(ii) Treatment with plasmids
Five days before immunization, the mice received intramuscular injections of 3 ng/25 μl of notexin into both the right and left Tibialis anterior and quadriceps muscles. Treatment consisted in 2 consecutive injections (48 hrs and 24 hrs prior to immunization, respectively) of 75 μg/30 μl and 125 μg/50 μl of either pTG13114 (pCMV-mouse IFN beta) or pTG11022 (empty plasmid) prepared in NaCl 0.9% solution added with 1 mM (final) MgCl2, in right+left Tibialis anterior and quadriceps muscles, respectively.
The mice were divided into 3 groups:
Parameters were body weight and cumulated clinical scores (addition of the clinical scores recorded daily per mouse).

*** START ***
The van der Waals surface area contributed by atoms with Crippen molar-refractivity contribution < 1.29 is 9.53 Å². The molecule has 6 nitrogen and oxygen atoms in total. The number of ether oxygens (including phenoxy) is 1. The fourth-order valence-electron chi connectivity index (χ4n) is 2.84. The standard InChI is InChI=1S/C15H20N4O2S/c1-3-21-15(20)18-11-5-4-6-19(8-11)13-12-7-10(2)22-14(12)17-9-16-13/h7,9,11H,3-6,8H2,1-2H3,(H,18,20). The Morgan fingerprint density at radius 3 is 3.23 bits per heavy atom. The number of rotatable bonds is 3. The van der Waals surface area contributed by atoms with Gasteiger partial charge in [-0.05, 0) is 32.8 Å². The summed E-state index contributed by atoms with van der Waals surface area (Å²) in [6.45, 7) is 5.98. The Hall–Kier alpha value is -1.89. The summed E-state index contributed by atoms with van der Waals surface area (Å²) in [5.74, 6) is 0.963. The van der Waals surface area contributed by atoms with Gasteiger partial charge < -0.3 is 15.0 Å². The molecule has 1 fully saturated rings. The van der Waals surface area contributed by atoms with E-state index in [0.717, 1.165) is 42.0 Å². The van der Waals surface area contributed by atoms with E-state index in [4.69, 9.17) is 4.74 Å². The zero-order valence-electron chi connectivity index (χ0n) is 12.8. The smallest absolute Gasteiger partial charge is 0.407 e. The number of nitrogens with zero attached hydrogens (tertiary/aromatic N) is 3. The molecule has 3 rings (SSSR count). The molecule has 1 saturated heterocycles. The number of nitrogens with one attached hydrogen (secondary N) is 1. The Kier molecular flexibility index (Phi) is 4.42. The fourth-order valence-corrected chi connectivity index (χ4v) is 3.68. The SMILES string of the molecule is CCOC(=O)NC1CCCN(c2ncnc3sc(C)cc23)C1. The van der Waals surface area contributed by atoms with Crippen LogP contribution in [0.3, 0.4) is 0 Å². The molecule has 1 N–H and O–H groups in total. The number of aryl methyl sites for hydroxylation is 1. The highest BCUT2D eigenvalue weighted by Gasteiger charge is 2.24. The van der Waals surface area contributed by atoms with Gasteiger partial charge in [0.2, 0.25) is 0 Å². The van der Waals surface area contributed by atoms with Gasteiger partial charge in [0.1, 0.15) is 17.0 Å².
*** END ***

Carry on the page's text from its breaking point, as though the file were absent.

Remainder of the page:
As shown by
The mice treated with pTG13114 displayed a much better shape than the 2 other groups: nice shiny fur in the pTG13114-treated group versus hirsute fur (indicative of an abnormal diseased condition) in the 2 other groups (non-treated and empty plasmid groups).
In this example, the effect on the body weight was moderate.
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|U.S. Classification||514/44.00R, 536/23.52, 536/23.1|
|International Classification||A61K38/21, A61P29/00, A61P25/00, A61K47/48, A61P3/10, C12N15/09, A61K31/711, A61K48/00, A61P21/04, A61P19/02, A61P37/00, A61P19/00|
|Cooperative Classification||A61K48/005, A61K38/215, A61K48/00|
|European Classification||A61K48/00, A61K38/21B, A61K48/00D|